An article published in the Health Day News on March 2nd by Steven Reinberg discussed the results of a study which showed a correlation between purpose in life and the development of Alzheimer’s disease. The article that follows is an adaptation from that report.
“As the population ages and dementia becomes a more frequent diagnosis, there is increasing impetus to determine the causes of the disease, associated risk factors and how to prevent it,” explained study co-author Dr. Aron S. Buchman, an associate professor in the department of neurological sciences at Rush University Medical Center in Chicago.
The study looked at the positive aspects of life and their possible effect on keeping dementia at bay. In the study, 951 older people without dementia were asked to respond to statements such as: “I feel good when I think of what I have done in the past and what I hope to do in the future.” After an average of 4 years of follow-up, 16.3% of the people in the study developed Alzheimer’s disease. The researchers found that people who responded most positively to statements about their lives were the least likely to develop the condition. Also, people who said they had more purposeful lives were less likely to develop mild cognitive impairment and had a slower rate of cognitive decline.
People who scored 4.2 out of 5 on the purpose-in-life measure were about 2.4 times less likely to develop Alzheimer’s disease, compared with people who scored 3.0, the study found.
Dr. Buchman stated that “the importance of the study is this doesn’t prove anything, but it points researchers in the direction of a link between purpose in life and cognition in late life. He also added that “more social activity, more physical activity, higher cognitive activities, high purpose in life – all these psychosocial factors seem to be linked with longer life, decreased mortality, decreased disability and provide important clues to a public health approach to try to increase independence in older people in later life.”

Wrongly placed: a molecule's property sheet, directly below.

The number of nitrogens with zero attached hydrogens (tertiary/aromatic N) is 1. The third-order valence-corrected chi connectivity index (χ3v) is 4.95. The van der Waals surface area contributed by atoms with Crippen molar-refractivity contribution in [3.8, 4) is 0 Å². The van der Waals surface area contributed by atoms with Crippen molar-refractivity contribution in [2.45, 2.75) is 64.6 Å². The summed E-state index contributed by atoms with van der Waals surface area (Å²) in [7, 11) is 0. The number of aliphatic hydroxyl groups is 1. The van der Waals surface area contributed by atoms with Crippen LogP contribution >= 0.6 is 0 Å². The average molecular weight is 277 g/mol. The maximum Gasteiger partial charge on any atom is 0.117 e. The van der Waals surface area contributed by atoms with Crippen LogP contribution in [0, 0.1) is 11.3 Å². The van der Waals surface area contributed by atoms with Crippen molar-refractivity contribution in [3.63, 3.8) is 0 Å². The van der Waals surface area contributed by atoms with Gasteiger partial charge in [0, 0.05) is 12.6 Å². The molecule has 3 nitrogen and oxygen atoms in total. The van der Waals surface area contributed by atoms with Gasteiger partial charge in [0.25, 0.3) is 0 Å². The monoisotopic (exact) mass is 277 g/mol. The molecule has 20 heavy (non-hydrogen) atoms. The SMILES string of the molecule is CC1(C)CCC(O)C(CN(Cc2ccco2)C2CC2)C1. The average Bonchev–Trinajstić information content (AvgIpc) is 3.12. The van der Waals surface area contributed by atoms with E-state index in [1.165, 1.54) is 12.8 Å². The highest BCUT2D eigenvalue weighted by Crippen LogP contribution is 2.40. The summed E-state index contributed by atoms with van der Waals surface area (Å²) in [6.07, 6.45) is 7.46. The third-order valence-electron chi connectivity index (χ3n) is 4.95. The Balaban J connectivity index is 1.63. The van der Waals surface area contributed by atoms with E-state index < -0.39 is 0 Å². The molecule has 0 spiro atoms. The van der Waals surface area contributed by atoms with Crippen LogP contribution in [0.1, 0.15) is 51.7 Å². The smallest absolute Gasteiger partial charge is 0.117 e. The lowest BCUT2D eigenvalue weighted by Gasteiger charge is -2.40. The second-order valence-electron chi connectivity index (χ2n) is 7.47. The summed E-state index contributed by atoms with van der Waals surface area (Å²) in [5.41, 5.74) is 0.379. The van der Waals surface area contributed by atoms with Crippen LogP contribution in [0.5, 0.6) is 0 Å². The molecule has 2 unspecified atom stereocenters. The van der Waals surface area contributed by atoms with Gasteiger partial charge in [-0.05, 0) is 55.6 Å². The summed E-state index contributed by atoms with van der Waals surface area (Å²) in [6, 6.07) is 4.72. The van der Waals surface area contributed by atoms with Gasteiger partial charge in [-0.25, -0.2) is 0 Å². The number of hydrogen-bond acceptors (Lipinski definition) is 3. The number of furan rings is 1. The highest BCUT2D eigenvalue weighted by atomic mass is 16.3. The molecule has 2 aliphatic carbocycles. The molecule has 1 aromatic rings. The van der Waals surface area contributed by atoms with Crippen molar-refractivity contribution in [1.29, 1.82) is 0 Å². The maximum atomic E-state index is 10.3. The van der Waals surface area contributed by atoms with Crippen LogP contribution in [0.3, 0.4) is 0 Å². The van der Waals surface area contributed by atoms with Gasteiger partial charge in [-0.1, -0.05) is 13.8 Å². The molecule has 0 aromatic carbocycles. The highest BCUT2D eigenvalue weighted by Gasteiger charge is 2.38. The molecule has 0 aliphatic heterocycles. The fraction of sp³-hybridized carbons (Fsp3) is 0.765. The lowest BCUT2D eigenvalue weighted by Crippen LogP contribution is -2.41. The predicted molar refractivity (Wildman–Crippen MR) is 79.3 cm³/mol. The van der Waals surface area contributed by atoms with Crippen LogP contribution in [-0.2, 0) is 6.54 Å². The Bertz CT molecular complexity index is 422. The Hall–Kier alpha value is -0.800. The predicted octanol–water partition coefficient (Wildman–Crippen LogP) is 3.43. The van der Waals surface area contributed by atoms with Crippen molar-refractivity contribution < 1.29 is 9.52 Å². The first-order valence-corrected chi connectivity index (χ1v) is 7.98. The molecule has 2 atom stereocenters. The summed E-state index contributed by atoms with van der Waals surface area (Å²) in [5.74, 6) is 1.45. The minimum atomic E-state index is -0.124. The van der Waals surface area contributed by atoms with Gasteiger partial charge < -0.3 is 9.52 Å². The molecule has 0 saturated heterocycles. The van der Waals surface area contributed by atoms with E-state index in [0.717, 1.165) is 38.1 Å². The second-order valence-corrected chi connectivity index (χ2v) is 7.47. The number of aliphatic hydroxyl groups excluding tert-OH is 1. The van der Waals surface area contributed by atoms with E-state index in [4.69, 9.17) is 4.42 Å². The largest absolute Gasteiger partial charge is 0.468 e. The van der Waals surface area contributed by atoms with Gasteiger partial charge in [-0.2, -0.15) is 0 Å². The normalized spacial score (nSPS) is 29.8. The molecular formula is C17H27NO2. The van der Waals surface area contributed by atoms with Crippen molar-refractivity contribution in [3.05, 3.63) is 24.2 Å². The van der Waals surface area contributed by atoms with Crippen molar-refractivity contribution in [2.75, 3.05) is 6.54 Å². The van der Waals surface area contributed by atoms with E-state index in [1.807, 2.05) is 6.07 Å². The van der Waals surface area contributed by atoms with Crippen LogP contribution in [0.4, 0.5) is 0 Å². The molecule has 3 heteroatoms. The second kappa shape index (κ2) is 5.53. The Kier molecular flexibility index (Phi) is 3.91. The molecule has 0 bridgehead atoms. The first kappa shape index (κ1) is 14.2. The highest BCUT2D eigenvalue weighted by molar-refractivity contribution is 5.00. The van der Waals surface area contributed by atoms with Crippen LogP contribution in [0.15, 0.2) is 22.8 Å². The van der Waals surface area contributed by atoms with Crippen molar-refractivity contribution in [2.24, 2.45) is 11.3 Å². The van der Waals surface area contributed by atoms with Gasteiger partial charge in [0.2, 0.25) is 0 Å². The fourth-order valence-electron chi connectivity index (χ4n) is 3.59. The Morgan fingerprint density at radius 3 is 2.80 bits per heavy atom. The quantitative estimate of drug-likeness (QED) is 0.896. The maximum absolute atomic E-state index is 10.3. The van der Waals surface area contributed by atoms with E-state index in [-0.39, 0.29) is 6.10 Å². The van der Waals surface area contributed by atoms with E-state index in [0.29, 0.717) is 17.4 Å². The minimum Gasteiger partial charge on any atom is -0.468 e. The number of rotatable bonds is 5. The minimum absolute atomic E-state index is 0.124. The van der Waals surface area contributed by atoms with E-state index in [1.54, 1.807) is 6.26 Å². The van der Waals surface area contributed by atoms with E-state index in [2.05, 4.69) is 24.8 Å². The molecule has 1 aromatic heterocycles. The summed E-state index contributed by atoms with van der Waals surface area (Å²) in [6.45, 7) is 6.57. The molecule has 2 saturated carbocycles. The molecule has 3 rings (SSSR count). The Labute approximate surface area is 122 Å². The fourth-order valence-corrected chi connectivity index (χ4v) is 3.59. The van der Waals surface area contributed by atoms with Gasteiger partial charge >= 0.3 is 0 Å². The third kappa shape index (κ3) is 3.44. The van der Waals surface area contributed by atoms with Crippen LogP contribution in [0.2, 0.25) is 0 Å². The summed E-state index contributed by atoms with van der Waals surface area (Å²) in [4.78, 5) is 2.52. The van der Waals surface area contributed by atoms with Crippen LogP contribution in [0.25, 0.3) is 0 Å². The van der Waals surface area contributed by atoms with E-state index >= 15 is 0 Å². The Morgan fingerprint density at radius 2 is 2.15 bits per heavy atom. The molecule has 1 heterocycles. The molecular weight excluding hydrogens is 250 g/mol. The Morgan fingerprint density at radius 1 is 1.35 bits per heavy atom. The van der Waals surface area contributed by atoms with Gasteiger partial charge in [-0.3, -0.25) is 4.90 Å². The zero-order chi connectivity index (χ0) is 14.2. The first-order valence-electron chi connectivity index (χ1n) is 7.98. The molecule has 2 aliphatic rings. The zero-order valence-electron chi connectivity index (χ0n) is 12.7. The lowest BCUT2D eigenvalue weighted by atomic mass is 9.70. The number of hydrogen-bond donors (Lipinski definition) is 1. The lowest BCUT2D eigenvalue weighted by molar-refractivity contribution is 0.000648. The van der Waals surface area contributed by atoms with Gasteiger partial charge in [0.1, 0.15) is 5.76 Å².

William H. Theis, chief medical and scientific officer at the Alzheimer’s Association, said the new study “contributes to the literature that says there is a linkage between behavior and disease. The study begs the question whether there is more Alzheimer’s disease because more people have a lower sense of purpose, or is a lower sense of purpose an early, subtle, sign of dementia.”
The retirement communities of Retirement Unlimited, Inc. provide a wide variety of social activities to provide even more purpose in your life. In addition, some communities also provide care for persons with dementia. Take a virtual tour of our communities to find the activities that suit you best!